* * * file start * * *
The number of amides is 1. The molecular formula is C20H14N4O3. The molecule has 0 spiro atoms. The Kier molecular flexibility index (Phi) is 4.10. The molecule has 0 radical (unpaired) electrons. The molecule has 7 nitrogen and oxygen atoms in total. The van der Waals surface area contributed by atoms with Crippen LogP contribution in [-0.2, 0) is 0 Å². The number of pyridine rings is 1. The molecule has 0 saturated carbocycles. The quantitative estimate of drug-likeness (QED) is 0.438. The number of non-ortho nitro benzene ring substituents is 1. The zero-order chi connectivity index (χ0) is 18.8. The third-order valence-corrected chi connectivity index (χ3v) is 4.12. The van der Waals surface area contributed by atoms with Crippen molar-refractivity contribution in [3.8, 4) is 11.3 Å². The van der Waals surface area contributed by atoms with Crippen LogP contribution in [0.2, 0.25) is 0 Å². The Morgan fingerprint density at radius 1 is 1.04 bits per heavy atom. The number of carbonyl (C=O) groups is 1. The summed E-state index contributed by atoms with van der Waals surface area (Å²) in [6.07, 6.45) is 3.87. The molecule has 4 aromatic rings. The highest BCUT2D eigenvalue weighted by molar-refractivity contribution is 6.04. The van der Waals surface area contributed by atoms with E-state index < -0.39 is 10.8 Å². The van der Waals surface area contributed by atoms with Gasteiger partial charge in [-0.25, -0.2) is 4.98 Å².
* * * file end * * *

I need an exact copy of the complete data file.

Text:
The number of amides is 1. The molecular formula is C20H14N4O3. The molecule has 0 spiro atoms. The Kier molecular flexibility index (Phi) is 4.10. The molecule has 0 radical (unpaired) electrons. The molecule has 7 nitrogen and oxygen atoms in total. The van der Waals surface area contributed by atoms with Crippen LogP contribution in [-0.2, 0) is 0 Å². The number of pyridine rings is 1. The molecule has 0 saturated carbocycles. The quantitative estimate of drug-likeness (QED) is 0.438. The number of non-ortho nitro benzene ring substituents is 1. The zero-order chi connectivity index (χ0) is 18.8. The third-order valence-corrected chi connectivity index (χ3v) is 4.12. The van der Waals surface area contributed by atoms with Crippen molar-refractivity contribution in [3.8, 4) is 11.3 Å². The van der Waals surface area contributed by atoms with Crippen LogP contribution in [0.2, 0.25) is 0 Å². The Morgan fingerprint density at radius 1 is 1.04 bits per heavy atom. The number of carbonyl (C=O) groups is 1. The summed E-state index contributed by atoms with van der Waals surface area (Å²) in [6.07, 6.45) is 3.87. The molecule has 4 aromatic rings. The highest BCUT2D eigenvalue weighted by molar-refractivity contribution is 6.04. The van der Waals surface area contributed by atoms with E-state index < -0.39 is 10.8 Å². The van der Waals surface area contributed by atoms with Gasteiger partial charge in [-0.25, -0.2) is 4.98 Å².